Review and outlook

28 April, 2022

Top level summary

In Q1 2022

  • The average US$ gold price in Q1 was 5% higher both q-o-q and y-o-y. An uneasy environment of persistently high inflation and elevated geopolitical risks drove investors to gold, helping to propel prices higher
  • Retail investment was healthy compared with long-term averages and ETF inflows were notable, but so too was the absence of both futures and OTC demand, which suggests that investor participation in gold is not overcrowded and that ownership of gold is not over-extended.
  • Weaker jewellery demand and softer net central bank buying reflected gold’s diverse uses: a fall in demand in some areas during the quarter met with a rise in others
  • Supply saw healthy growth in the first quarter: strong mine production and resurgent recycling lifted total supply by 4% y-o-y. 

Looking ahead

  • The general macro outlook for 2022 shows starkly different potential outcomes: on the one hand, a material worsening of economic and market conditions if the war in Ukraine persists, versus, on the other, a significant improvement in the event of a geopolitical resolution and resumption of the post-COVID recovery. This leads us to a broad range of potential outcomes for demand in 2022. 
  • On balance, the strong start to the year for investment and the negative economic ramifications of persistently high inflation and war in Ukraine make us confident that investment will be higher this year than last.
  • Consumer demand is likely to be pressured by rising prices and widespread economic slowdown. The weakness in China’s Q1 demand means that a sizeable improvement in global full-year jewellery demand will likely be tough to achieve. However, overall jewellery demand is still recovering from COVID-19 lockdowns and this could translate into some support for y-o-y growth
  • We see a continuation of net central bank buying in 2022, albeit at a lower level than in 2021
  • Mine supply growth is expected to be solid once again in 2022, with a negligible contribution from hedging.
  • Recycling is expected to rise in 2022, driven by weaker GDP growth and the potential for prices to rise further.  

Quarterly review

The gold price returned 8% in Q1 – equivalent to a 5% increase in the quarterly average price both (q-o-q and y-o-y) which better reflects the demand and supply dynamics over the period. Persistently high inflation and geopolitical risks, which have dominated headlines, more than offset the drag from higher nominal rates, according to our analysis.

Q1 flows into ETFs (+269t) have eclipsed the outflows seen in 2021 and matched the relatively elevated levels seen in Q3'20, when the gold price rallied sharply to record highs. However, this activity has not – as far as we can tell – been mirrored in futures or the OTC market. This suggests that had demand been equally strong across all segments of investment demand, prices might be higher still, given the fundamentally supportive environment for gold. It also underlines that gold is currently neither overbought nor over-owned.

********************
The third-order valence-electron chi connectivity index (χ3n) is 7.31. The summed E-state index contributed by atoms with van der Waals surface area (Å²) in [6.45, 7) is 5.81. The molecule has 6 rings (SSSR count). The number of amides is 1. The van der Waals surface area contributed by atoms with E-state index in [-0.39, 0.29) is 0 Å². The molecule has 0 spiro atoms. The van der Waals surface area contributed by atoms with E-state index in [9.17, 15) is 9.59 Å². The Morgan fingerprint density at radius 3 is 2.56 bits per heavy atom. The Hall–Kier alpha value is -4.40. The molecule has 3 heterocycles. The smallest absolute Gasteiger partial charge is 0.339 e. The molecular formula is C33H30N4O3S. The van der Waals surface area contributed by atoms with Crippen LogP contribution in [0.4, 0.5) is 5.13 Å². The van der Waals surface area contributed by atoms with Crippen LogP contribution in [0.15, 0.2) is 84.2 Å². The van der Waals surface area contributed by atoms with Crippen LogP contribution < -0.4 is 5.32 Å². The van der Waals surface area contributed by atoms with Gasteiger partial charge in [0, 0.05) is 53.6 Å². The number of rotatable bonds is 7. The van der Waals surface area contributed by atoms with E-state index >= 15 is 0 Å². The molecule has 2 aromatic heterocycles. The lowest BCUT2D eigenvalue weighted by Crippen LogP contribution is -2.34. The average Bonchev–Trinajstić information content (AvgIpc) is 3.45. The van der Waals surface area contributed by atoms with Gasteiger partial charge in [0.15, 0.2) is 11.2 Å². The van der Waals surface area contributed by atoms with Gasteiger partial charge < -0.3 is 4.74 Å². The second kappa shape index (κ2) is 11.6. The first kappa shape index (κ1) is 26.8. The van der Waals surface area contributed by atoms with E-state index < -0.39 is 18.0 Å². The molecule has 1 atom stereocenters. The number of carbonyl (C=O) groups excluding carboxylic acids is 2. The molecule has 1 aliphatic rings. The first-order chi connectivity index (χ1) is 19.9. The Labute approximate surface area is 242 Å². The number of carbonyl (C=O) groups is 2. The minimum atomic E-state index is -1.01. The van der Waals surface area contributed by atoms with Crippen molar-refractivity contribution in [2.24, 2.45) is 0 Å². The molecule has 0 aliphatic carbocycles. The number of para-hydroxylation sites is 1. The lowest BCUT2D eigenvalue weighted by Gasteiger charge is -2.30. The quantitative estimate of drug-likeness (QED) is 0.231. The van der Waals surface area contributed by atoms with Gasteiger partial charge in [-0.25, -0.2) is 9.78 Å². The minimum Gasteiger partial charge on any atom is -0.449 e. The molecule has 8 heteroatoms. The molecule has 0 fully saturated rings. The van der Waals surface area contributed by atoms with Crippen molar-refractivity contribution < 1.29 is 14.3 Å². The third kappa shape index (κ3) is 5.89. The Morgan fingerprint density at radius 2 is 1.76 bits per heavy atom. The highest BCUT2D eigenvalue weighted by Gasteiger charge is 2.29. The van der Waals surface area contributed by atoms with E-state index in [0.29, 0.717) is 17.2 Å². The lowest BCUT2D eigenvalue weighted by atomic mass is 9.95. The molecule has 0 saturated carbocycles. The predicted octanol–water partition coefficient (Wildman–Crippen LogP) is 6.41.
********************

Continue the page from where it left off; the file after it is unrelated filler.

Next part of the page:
Bar and coin investment, although healthy, failed to match the multi-year highs reached in Q1 2021 . While the US and Europe were both strong, China was key to explaining the y-o-y decline, as were Turkey and Japan, where currency weakness took local prices to record levels and sparked profit-taking. 

Gold jewellery demand in Q1 was 7% lower y-o-y, with much of that decline coming from China and India; excluding those two dominant markets demand was 7% higher y-o-y. Demand continued to witness broad-based recovery in line with continued lifting of lockdown restrictions, although relatively high gold prices were a limiting factor, particularly as consumers face increasing pressure on disposable incomes from soaring general price levels.

Buying among central banks added 84t to Q1 total demand, a doubling of the net buying seen in the previous quarter. Buying continues to be concentrated among emerging market banks, with the trend being for a small number of sizable purchases each quarter.

Full year outlook


Mixed prospects for investors and consumers in 2022

Mixed prospects for investors and consumers in 2022

Expected y-o-y tonnage change in annual demand and supply, 2022 vs. 2021*

Mixed prospects for investors and consumers in 2022
Expected y-o-y tonnage change in annual demand and supply, 2022 vs. 2021*
* Range estimates are generated by a combination of inputs our independent analysis, and macro global outlook. Source: World Gold Council